7020 bilingual Teaching Assistants have been recruited from isolated and rural communes to support more than 100,000 ethnic minority students in Vietnam. They can be found in 32 provinces from the far north of the country bordering on China to the very South , bordering on Cambodia. Teaching Assistants are a PEDC project intervention and are proving, through external evaluation, to provide exceptional results !
This intervention is not the only one from the Primary Education for Disadvantaged Children project, but is part of a package of interventions to support the improvement of learning achievements, particularly for children from different ethnic groups.
Lets start with the problem before moving to solutions.
There are 54 ethnic groups in Vietnam. The language of instruction, from day 1 in Grade 1 is Vietnamese.
But for the 53 ethnic groups other than Kinh (Viet), making up 14% of the population, Vietnamese is not their mother tongue. Some students will live in heterogeneous communities and will be exposed to plenty of Vietnamese language at the markets, in the media and are able to cope when they arrive at school. Other students who may live mainly in 100% single ethnic minority communities, and taught by a Kinh teacher, will have serious problems accessing school and the curriculum.
As you can imagine many of these students start to attend less regularly, do not make much progress, fail their grades, have to repeat and finally give up and drop out. Repetition can put serious financial burdens on families. Added to these obvious difficulties many of the students are needed at home to look after younger siblings while the parents do their farming, or they will look after the buffaloes, or just live so far from the school that getting to school is a hazardous journey (crossing streams during flood season for example). When the teacher cannot speak the language of the students and their parents then the school cannot persuade the students to come to school as the parents rarely understand the benefits of education, particularly as many may be illiterate (in Vietnamese).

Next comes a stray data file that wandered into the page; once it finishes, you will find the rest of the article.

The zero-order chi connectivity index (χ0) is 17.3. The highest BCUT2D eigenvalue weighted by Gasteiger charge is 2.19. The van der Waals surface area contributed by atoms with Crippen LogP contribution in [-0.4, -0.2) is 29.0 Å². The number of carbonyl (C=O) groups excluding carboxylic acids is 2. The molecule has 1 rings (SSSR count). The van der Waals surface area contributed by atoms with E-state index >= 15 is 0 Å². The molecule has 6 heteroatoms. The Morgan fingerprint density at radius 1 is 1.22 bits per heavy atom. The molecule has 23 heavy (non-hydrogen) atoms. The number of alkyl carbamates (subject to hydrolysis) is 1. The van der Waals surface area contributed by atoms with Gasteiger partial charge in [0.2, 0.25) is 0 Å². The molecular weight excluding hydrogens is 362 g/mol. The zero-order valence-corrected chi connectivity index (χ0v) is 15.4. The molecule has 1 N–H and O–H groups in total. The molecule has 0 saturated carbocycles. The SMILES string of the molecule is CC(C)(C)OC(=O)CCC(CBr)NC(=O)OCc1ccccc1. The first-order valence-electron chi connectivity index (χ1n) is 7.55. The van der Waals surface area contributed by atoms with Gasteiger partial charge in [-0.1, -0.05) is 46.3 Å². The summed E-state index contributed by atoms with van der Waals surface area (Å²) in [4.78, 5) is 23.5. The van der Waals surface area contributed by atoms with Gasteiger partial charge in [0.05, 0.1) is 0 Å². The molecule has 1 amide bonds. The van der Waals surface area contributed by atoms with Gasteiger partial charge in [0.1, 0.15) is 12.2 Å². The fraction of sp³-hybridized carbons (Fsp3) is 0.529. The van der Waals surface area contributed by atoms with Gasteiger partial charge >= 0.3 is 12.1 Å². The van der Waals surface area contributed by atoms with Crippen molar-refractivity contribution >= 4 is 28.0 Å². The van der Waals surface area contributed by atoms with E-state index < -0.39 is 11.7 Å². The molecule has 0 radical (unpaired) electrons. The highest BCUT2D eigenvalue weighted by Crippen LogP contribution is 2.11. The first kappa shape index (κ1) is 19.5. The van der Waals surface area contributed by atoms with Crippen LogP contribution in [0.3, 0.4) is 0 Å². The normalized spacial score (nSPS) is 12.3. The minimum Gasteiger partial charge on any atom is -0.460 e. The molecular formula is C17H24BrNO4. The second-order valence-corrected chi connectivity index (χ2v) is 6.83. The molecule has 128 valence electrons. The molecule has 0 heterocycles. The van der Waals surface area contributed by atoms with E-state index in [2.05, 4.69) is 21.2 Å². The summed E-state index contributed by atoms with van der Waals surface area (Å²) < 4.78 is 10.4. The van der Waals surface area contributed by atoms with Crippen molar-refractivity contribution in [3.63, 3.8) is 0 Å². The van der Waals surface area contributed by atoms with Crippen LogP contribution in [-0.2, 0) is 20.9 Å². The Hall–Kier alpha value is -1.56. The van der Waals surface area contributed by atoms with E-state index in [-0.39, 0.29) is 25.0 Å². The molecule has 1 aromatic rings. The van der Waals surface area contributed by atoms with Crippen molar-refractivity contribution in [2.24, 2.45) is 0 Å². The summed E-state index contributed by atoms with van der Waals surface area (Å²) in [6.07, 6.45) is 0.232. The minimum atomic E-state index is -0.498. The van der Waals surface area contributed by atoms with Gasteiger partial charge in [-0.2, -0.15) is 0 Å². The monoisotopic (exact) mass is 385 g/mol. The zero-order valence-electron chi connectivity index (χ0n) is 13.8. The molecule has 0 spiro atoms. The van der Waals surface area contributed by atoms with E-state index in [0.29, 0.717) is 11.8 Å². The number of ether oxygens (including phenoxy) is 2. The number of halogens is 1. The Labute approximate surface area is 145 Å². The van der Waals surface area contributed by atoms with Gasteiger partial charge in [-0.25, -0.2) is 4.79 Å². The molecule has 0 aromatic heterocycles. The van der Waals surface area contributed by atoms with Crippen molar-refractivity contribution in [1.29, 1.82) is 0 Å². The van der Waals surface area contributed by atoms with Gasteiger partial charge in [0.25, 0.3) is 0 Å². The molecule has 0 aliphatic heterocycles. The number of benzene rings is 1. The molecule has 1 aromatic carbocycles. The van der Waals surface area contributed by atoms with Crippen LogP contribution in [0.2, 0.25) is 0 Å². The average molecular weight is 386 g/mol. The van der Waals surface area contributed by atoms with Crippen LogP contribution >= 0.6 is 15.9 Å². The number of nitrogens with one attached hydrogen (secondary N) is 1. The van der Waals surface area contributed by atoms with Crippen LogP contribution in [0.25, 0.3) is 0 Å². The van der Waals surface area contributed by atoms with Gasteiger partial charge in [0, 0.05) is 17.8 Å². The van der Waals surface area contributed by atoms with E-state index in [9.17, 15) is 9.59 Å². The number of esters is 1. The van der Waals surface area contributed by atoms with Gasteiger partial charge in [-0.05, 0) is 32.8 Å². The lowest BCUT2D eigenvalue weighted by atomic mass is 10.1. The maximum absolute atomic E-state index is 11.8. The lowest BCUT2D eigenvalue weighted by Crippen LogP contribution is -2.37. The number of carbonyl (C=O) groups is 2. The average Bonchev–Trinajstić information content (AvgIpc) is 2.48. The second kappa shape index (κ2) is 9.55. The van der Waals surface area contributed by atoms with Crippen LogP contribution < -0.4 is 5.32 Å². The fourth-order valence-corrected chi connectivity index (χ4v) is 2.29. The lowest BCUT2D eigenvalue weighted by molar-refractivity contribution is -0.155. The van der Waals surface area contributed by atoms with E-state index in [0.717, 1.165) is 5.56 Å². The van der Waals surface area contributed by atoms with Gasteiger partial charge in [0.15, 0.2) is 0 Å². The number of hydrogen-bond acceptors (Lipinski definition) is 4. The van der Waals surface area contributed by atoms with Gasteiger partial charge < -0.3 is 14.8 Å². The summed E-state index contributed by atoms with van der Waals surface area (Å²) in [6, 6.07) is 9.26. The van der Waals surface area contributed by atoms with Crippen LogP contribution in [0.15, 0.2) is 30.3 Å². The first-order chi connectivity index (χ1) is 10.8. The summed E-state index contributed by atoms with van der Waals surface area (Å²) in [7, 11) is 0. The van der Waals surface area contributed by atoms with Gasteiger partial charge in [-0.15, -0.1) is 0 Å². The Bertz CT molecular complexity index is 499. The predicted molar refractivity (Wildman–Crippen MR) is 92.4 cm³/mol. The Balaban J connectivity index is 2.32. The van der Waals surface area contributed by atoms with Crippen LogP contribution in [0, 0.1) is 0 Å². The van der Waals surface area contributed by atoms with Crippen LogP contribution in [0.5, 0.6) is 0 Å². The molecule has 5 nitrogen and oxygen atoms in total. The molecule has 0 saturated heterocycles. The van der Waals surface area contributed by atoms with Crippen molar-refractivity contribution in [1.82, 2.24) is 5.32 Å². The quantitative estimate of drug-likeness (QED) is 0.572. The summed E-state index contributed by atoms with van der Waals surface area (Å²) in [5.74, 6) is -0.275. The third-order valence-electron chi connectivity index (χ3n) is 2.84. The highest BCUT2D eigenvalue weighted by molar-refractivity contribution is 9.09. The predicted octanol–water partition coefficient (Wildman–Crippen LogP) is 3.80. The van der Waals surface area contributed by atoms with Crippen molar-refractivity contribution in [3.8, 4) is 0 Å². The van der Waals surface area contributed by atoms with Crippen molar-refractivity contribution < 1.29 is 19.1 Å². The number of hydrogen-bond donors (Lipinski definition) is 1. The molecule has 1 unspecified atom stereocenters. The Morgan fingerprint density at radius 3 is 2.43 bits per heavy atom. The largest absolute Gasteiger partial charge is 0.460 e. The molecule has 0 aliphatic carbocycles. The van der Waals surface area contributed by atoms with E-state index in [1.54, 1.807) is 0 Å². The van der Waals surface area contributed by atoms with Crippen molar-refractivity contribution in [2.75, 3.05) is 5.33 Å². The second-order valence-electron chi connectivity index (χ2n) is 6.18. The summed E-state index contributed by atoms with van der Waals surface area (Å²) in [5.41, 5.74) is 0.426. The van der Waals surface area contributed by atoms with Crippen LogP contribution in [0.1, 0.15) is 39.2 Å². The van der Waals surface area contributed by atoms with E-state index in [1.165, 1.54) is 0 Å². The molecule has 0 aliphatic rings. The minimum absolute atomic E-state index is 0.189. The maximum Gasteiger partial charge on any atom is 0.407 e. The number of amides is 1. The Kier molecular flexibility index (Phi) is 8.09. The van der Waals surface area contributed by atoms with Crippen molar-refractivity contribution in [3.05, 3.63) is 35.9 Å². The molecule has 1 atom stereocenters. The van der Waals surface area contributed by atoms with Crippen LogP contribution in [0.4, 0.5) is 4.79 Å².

One solution to these pressing issues, which are common in many countries, is to recruit bilingual teaching assistants. They have two main roles. The first is to work with families so that they have confidence that the school can provide benefits for the children, the family and the community, as Teaching Assistants often have responsibilities within the commune such as youth leader, chair of women’s committee or even village leader.
This role means that they visit families, often collect students and walk with them to school (sometimes even carrying them on their backs across streams/rivers) and ensure that they arrive home safely after school. They even have help students with their learning at home so that parents understand a little more about what happens at school.
12 students are ‘collected’ and walk to school….
…. and that is 12 students who arrive home safely!
Parents are happier to enrol their children and send them to school regularly as they know they will be safe and that they have someone to talk to in their own language about the education of their children.
The second role is to support students when they get to school.
Teaching Assistants are one solution to supporting ethnic minority students to access school,improve attendance and achieve. This intervention of providing bilingual Teaching Assistants will help the Government of Vietnam achieve Education for All targets as well as Millenium Development Goals.